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Samsung Pay could be heading to non-Samsung phones — report

According to a recent report, Samsung could be rolling out its mobile payments service, Samsung Pay, to its competitor's smartphones.

Published onJuly 27, 2017

Mobile payments services have been gathering momentum in the past few years, but they still have a long way to go before they completely replace our wallets. Samsung, however, is reportedly looking to push the technology further into the mainstream by making its Samsung Pay service available across various brands of handsets.

According to Gadgets360, citing a source familiar with the developments, Samsung has already reached out to other OEMs about broadening the range of devices that can make use of the service.

Currently, Samsung Pay is only available on a handful of the Korean manufacturer’s handsets. Up until recently, the service was a flagship-exclusive feature, but mid-range handsets have also now started supporting it. For it to work, the devices need to include both NFC and Samsung’s proprietary Magnetic Secure Transmission (MST) technologies. The first allows users to pay with their phones at any NFC-enabled POS terminal, while the second is designed to mimic the traditional magnetic strip of credit and debit cards, which allows it to work with any card terminal in any retail store.

Samsung Pay users in the US can finally use PayPal as a payment method (Updated)
Samsung Pay has quite an advantage over its two main competitors

Samsung Pay has quite an advantage over its two main competitors. Android Pay and Apple Pay only support NFC, which means that they can’t communicate with traditional magnetic card readers. This severely limits their application, especially in developing countries where NFC POS terminals are not as common. So, it makes perfect sense for some smartphone manufacturers to be interested in Samsung’s service, since it will add a lot of value to their handsets.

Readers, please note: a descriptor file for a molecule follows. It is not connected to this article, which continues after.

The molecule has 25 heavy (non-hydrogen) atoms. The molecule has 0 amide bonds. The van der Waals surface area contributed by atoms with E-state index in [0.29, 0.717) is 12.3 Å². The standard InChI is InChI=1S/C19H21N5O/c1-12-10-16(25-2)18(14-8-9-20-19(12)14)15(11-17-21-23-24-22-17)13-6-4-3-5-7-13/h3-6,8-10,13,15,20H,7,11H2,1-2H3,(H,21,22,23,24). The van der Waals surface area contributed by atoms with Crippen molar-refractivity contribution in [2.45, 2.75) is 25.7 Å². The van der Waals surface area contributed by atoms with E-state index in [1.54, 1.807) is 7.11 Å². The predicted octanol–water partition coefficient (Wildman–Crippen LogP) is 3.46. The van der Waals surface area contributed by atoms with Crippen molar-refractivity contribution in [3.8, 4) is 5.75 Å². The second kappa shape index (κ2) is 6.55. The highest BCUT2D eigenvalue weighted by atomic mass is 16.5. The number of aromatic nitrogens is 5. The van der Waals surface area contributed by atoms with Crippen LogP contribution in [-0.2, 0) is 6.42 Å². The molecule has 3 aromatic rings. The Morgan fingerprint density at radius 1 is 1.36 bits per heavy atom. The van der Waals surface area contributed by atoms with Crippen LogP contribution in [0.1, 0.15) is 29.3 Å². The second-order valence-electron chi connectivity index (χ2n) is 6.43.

Gadgets360 also suggests that Samsung is exploring the possibility of developing an external accessory with MST capabilities. This would allow smartphones that lack the necessary hardware to still make use of the technology. Such a move would probably help the Korean conglomerate increase the adoption of Samsung Pay a fair bit, as users won’t need to buy a brand new phone to enjoy the service.

However, it’s highly unlikely for Samsung to target iOS users. Back in December, the Korean news site ET News reported that Apple had rejected the then-unreleased Samsung Pay Mini app from its App Store for unspecified reasons. That same report also stated that Samsung will be focusing on Android only moving forward and will not add iOS to its mobile payments strategy.

If you want to find out how Samsung Pay stacks up against Apple Pay and Android Pay, check out our comparison article at the link above.

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